Wednesday, June 29, 2011
Silver Girl by Elin Hilderbrand
I've been a Hilderbrand fan since first reading A Love Season. But I haven't as thoroughly enjoyed some of her recent works. I read a sample of this book on my Kindle and didn't feel entirely pulled in. I thought to myself: am I really going to be drawn in to a story about a wife of a Madoff figure? But my mother called and highly recommended this novel, so I happily delved into the copy I got from the library.
I finished the novel in one day, and closed it feeling sated and happy. My mother was not wrong.
At the heart of this story isn't the relationship between Meredith Delinn and her Madoff-like husband, Freddy. Instead the novel focuses on Meredith's life long friendship with Connie. The two are recently estranged when Meredith turns to Connie because has no one else to turn to. Connie rescues Meredith, whisking her away from the prying eyes of the press to her beautiful beach house in Nantucket. Both women arrive in Nantucket, middle-aged and broken. Both are cut off from their former spouses and their beloved children. Both are starting anew, and trying to make sense of past mistakes. As a twenty-something, on the cusp of my life truly developing, it was fascinating to read about a woman looking back at her past and trying to pinpoint exactly where things lost control. Meredith was a golden, or should I say "silver" girl, raised to believe she would be successful and happy. Her father led her to believe that since she was brilliant and talented, she could do no wrong. It's hard to say what is Meredith's biggest misstep -- choosing Freddy, not leaving him when she had the chance, ceding control over their financial life, ignoring the life developing around her. Fascinatingly, Hilderbrand succeeds in making Meredith a deeply human character. She may have been rich and she may have been married to a psychopath, but she is a happy-go-lucky, resilient woman who seeks love and understanding.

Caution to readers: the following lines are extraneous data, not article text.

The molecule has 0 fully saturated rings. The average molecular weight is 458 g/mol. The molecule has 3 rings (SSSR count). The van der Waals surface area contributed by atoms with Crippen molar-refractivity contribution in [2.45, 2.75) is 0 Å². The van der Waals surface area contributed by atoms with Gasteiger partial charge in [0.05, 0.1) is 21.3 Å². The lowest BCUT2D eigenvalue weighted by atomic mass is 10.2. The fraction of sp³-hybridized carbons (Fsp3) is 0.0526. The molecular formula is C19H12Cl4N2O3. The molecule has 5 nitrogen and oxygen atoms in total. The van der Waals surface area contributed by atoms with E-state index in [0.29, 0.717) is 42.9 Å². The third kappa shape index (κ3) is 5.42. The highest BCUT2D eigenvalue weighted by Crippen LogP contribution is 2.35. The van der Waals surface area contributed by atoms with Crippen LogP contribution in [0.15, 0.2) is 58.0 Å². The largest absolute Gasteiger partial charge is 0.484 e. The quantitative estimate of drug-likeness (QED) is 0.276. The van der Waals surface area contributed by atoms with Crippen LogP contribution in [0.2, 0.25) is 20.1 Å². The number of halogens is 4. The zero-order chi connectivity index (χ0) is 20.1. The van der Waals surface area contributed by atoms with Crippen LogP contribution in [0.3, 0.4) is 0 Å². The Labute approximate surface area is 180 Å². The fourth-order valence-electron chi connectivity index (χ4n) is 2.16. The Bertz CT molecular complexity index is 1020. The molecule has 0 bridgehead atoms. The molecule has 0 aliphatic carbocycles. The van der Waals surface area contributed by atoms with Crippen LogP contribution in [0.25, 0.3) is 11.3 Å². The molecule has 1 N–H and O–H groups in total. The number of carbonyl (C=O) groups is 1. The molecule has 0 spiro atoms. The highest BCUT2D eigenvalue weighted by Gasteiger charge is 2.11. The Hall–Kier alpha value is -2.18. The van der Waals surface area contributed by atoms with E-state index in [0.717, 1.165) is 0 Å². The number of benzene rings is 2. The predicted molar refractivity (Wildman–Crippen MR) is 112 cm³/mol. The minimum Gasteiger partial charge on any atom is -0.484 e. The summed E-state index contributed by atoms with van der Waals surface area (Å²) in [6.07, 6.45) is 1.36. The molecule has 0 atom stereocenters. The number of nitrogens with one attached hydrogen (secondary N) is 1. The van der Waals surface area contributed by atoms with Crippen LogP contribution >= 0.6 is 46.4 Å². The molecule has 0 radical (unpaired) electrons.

For me this book made me think about how one decision can set a life on a totally different trajectory. Meredith, in trying to overcome her high school love, runs straight into the arms of Freddy Delinn. In the book she tells Toby the high school love): "You got me at my best. Sixteen, seventeen, eighteen. That was the best Meredith." It's tragic to think of someone truly believing they were the best at sixteen, seventeen, eighteen. And yet it's so easy to understand the lens through which Meredith fews her past and present.
Overall, I really enjoyed this novel. It was thought-provoking, well-written and engaging. Can't wait to hear what others thought about the characters motivations. I still am trying to figure out some of the decisions Meredith's husband (the Madoff-figure) made.